I’ve been looking at failed kickstarters and a recurrent theme seems to be one of playing the big boys game with a beer budget. I get that everyone wants to come out with the latest widget and sell it for $99.99 in order to capture market share. Such can work wonders if your volume is really high… but what if it isn’t? What if your kickstarter maxes out with a couple thousand backers? What if your price point is $200 (double msrp, being these folks get in on things from the get go, and you throw in some swag to sweeten the deal).
At the end of the kickstarter, you have $400K to work with… but how far can that really go?
With an MSRP of $99.99, your direct costs related to manufacturing (BOM+manufacturing labor+amortization of tooling, fixtures, etc across 2000 units) has to be $30 or less, ideally a lot more like $15 for lower volumes. Alas, since your kickstarter has a price point of $200, you have double those figures to work with… in other words, a target (BOM+manufacturing labor+amortization) with an absolute maximum of $60, with a $30 target providing a much safer cushion.
And here is where the problem lies, a (BOM +manufacturing labor+amortization) figure of $30 doesn’t get one very far. In fact most smaller products when costed out at Mouser or Digikey at 1K prices are going to be more than $30 alone, to say nothing of the costs of labor or amortization.
This is where folks get into trouble…
1. We don’t need to make a profit off kickstarter, as long as we break even, we will be happy. After all, once we start selling 50K of these a year, money will be rolling in… so its ok, if the margin drops from 6.6… after all, the big boys will let it roll all the way down to less than two. The problem with this thinking, is that the big boys have millions to back up non-recurrent engineering, development and fubar. Kickstarter folks, unless independently wealthy don’t… for every decrease in margin, the development budget shrinks.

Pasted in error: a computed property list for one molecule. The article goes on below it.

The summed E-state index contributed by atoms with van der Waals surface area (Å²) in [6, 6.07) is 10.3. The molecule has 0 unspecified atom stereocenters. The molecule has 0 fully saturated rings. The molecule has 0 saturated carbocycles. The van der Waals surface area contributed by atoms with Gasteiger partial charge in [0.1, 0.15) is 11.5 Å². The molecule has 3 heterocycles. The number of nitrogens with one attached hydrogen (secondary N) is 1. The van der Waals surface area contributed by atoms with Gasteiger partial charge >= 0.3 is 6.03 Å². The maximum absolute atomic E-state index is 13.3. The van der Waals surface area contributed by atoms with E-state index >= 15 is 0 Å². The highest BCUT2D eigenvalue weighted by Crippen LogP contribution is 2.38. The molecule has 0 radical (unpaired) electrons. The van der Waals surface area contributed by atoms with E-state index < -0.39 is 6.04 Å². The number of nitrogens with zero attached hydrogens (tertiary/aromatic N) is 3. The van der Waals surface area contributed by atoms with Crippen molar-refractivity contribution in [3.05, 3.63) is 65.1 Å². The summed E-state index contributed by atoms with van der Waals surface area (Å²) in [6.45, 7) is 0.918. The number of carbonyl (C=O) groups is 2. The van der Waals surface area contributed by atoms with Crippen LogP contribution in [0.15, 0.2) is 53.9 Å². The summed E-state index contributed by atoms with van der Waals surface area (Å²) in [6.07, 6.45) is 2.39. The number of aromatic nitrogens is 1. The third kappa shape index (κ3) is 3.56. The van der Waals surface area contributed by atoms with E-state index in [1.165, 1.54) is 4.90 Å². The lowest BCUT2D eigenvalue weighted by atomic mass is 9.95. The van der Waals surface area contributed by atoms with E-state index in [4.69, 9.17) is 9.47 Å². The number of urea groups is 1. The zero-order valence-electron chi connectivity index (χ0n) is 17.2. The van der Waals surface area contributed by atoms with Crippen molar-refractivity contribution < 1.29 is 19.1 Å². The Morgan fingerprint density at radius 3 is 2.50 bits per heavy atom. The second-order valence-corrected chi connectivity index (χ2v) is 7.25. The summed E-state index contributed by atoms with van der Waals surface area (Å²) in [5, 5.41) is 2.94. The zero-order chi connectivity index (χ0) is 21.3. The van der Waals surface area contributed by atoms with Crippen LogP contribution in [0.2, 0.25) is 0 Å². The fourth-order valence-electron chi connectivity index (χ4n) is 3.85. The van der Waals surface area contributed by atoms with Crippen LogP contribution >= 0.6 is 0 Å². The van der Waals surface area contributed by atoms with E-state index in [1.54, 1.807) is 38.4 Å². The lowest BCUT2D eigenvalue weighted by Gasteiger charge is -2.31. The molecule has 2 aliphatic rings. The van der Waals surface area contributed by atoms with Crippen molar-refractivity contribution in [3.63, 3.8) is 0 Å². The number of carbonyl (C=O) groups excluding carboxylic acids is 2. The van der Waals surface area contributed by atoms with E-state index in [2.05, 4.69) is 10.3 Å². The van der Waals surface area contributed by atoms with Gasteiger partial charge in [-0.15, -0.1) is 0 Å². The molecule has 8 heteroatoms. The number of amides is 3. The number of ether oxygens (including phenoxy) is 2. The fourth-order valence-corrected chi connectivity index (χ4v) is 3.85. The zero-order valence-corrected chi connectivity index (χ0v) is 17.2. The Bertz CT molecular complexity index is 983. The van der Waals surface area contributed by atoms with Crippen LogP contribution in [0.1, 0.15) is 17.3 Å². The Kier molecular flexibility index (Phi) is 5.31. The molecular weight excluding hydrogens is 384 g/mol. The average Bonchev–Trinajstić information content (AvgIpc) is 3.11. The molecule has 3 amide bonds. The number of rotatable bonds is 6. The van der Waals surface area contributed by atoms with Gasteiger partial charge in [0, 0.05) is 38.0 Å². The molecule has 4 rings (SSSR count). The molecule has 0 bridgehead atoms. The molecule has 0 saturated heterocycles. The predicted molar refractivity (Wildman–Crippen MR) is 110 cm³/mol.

2. Our offshore vendor says they can turn key this for $60 as they can leverage the scale of their large volume customers, and or procure parts at bargain basement prices through their vendor network. This can and has worked wonders… but what happens when the large OEM you are leveraged off of changes course? Do you have the resources to do a major redesign midstream, and/or delay some of your customers delivery for months while such is ongoing. What about having to go to the gray market for critical components?
3. A 6.6 multiplier seems really greedy… and it does, until you get in a shipment off the boat with a 80% failure rate and the vendor doesn’t stand behind it. Your customer doesn’t care about that, all they want is a product that meets spec at the time you promised. Do you have the resources needed to rework the units on shore, and/or rip up and redo from the get go.
4. When investors see our sales, we will be able to raise the funds necessary to make a go of this. In some situations, this can work and may be the only saving grace of a given kickstarter project… but they will step in only if the numbers make sense. (Ie, an investor will take a dim view of you giving away $200 with each unit you sell, unless its only a tiny and easily fixed step to profitability). In addition, when you add in investors, you loose control. What might have been a focus on idealistic sharing with the community becomes a potential competitive threat once investors step into the fray.
Such is why bargain basement hardware development, low multipliers and a low target msrp set the stage for failure. It takes a ton of resources to do this, even with highly experienced individuals running the show. There is always a murphy waiting around the corner to bite, often in a huge and unpredictable fashion.
So whats the answer?
Low msrps and lower margins are probably ok if you are already in low levels of production, ie, you can already build hundreds a year by hand, sell them, and break even, you just need high volume production tooling to truly make a profit. However, this is not the time for scope creep. Do that only after your revenue stream is positive and solid… too many things die on the vine as its only a tiny mod, and we will sell a ton more, and end up selling none.
If your volumes are low, and/or you are testing the market, let the MSRP and kickstarter rewards remain high to protect both you and your customers. Once volume production kicks in, you can always drop prices and/or provide freebie upgrades to existing customers who paid 3x or more the volume msrp. Obviously there is an issue of competition and or pricing oneself out of the market… but better to do that than loose your as well as your customers shirt.